Storyline: Our Reviewer's Take
When is a Pixar film not a Pixar film? Apparently, when it falls under the Walt Disney Animation banner. As the first film to come from the studio's label after Pixar chief John Lasseter took over as its chief creative office, 'Bolt' falls somewhere in-between Pixar's more modern, story-driven masterpieces and the more traditional and sentimental pap that Disney churned out during it's floundering late-'90s period. I don't know if Lasseter tried to ensure that Pixar remain the top dog of the animation world by intentionally leaving 'Bolt' a flawed hybrid of sensibilities, but he's still made sure it's a well-crafted and wholly entertaining enough adventure that Disney's trust hasn't been misplaced.
'Bolt' opens strongly and, aside from a mediocre conclusion that gets mired in mawkish pandering, rarely lets up on the action or the laughs. The plot is surprisingly post-modern, and quite adult in its references and satire. Bolt (John Travolta) is a superpowered dog whose is the star of his own hit primetime TV show, and who truly believes his fictionalized powers are real. As the tale kicks off, Bolt, along with his owner Penny (Miley Cyrus), is on the run from the dastardly Dr. Calico (Malcolm McDowell) and his henchmen. But all is not what it seems and, typical of 'Bolt's very smart and clever twists and turns, we soon discover a much larger plot is afoot -- as the series' director (James Lipton) is really trying to keep Bolt "method" for an upcoming show's kidnapping storyline. But when Bolt discovers the ruse, he takes charge, charging off in search of his owner,and to reclaim his true identity and embrace reality.
Walt Disney once said of his studio's films, "for every laugh, there should be a tear." Lasseter has embraced this belief wholeheartedly as well, and if 'Bolt' isn't as inspired as Pixar's best, it certainly delivers almost non-stop. What is impressive is that the film juggles three different themes, storylines, and tones, and does at least two of them pretty darn well. 'Bolt' is a pretty rousing action movie (many of these scenes are so well-constructed and visualized they rival a live-action blockbuster), as well as a highly-amusing and witty satire on Hollywood excess (adults will enjoy 'Bolt' as much as children). Unfortunately, it also falls a bit too easily into schmaltz with it's attempt to turn Bolt into an almost existential hero-dog. I could have done without a slightly-too-preachy climax which urges the film's young viewers to denounce the delusions of fame and commercialism that Hollywood so often exploits (um, hello, Disney?), though the relationships Bolt forms (particularly with Penny) remain heartfelt.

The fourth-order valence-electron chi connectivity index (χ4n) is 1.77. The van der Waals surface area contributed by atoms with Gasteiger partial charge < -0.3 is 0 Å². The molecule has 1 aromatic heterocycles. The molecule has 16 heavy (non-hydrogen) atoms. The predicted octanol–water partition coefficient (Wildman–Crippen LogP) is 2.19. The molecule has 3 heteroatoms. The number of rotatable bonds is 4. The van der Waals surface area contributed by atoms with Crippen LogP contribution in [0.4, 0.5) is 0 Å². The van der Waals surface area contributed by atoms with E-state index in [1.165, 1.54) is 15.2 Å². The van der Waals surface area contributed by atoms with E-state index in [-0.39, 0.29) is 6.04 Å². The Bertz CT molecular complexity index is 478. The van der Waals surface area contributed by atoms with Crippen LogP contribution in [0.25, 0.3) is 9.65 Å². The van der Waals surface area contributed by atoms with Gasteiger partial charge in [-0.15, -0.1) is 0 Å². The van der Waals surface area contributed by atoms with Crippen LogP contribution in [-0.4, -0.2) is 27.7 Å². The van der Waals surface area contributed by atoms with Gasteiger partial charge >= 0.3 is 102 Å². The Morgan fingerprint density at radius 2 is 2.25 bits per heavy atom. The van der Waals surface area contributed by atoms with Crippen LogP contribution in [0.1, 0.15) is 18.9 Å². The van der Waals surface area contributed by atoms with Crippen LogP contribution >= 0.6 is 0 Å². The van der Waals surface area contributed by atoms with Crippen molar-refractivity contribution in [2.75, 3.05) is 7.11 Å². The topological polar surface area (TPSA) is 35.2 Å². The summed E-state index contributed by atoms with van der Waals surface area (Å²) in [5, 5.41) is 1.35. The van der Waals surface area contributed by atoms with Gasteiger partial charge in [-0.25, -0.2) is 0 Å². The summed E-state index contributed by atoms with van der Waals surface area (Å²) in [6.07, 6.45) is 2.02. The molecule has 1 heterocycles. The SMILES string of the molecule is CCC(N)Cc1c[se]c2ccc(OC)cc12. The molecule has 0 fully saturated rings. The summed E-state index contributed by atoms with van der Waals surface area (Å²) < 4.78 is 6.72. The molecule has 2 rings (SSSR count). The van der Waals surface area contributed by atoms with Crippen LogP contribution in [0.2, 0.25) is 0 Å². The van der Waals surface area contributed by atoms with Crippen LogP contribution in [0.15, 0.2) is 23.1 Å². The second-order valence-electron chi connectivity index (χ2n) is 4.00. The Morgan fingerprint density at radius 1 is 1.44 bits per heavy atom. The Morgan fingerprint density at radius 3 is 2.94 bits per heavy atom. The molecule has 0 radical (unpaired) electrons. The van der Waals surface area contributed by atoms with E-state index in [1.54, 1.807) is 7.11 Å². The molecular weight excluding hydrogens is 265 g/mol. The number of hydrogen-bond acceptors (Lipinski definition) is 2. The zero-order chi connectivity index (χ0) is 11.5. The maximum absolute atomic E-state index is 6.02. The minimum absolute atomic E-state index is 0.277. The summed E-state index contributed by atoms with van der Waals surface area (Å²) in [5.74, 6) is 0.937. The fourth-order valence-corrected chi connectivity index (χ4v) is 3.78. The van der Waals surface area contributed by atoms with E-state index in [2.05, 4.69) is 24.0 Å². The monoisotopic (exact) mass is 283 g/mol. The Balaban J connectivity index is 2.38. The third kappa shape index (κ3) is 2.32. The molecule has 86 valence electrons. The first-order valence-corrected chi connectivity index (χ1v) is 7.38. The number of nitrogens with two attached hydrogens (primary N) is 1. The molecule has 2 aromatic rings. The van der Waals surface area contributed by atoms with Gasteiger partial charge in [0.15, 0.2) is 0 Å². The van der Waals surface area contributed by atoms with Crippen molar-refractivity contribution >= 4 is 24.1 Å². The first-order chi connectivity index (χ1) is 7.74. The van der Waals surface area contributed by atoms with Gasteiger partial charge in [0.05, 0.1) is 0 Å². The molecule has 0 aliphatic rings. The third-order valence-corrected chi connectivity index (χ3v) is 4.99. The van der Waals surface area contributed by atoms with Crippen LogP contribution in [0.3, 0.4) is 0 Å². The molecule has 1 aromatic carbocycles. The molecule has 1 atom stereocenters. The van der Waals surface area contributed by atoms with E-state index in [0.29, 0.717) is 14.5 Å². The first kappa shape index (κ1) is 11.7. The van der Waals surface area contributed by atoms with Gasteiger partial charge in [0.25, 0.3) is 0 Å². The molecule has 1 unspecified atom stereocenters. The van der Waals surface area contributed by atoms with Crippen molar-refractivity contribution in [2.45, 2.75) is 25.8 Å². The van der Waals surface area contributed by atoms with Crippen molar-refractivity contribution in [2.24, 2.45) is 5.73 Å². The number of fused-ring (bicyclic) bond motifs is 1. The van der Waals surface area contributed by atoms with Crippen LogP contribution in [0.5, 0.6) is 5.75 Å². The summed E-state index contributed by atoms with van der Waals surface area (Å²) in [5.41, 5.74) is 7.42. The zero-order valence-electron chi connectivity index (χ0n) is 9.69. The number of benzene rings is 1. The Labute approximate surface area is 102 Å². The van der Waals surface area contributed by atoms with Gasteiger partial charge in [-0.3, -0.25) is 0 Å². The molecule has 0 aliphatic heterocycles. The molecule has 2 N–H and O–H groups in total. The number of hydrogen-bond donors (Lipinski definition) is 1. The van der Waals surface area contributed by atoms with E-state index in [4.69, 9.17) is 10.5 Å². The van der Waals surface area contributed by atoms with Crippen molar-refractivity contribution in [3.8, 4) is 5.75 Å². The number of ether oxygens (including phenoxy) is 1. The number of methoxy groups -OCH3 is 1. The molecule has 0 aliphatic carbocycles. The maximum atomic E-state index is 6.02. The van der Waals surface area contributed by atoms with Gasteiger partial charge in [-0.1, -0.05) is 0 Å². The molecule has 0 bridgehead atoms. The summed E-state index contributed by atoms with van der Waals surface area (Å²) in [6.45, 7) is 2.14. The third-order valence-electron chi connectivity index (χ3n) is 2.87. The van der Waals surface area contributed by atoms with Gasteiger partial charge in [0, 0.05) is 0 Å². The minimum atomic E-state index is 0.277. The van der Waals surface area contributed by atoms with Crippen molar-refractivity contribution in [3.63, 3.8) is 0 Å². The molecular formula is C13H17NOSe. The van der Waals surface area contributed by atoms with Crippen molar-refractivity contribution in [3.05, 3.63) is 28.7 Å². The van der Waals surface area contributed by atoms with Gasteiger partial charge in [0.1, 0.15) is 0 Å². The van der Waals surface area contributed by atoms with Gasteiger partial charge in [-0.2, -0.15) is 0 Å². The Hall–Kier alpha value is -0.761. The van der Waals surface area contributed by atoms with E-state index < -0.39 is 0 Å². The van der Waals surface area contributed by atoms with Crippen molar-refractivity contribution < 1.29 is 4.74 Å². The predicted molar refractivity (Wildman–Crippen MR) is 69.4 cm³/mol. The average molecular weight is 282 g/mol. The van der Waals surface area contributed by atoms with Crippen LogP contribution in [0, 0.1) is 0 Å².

'Bolt' is also fun because it co-opts the structure of a road movie and grafts it on a family-friendly, CGI-drenched visual panorama. The film takes some very fun narrative detours along the way, with Bolt running into the expected charming animal companions, particularly the sarcastic cat Mittens (Susie Essman) and a hilarious, rotund hamster named Rhino (Mark Walton). Mix this in with some rather sharp animation that combines traditional hand-drawn and photographic elements with straight CGI, and the result is a very picturesque (sublime even) portrait of Americana filtered through the sensibilities of both old-school Disney and post-modern Pixar.
Which is why, for me, 'Bolt' only falters by going a bit too Disney in the end. It's odd that a film that's smart enough to channel 'The Truman Show' as much as 'Ratatouille' ends up starting to feel a tad too much like a bad sequel to The Rescuers' by the end. I admired, and thoroughly enjoyed, so much of 'Bolt' -- the story, the characters, the look and the fine work by the voice cast -- that I longed for a conclusion that was a bit less didactic. But that's OK. Lasseter has proved with 'Bolt' that he can elevate Disney Animation to levels it hasn't reached in many a year, while still making sure that Pixar -- for the moment, at least -- doesn't have anything to worry about.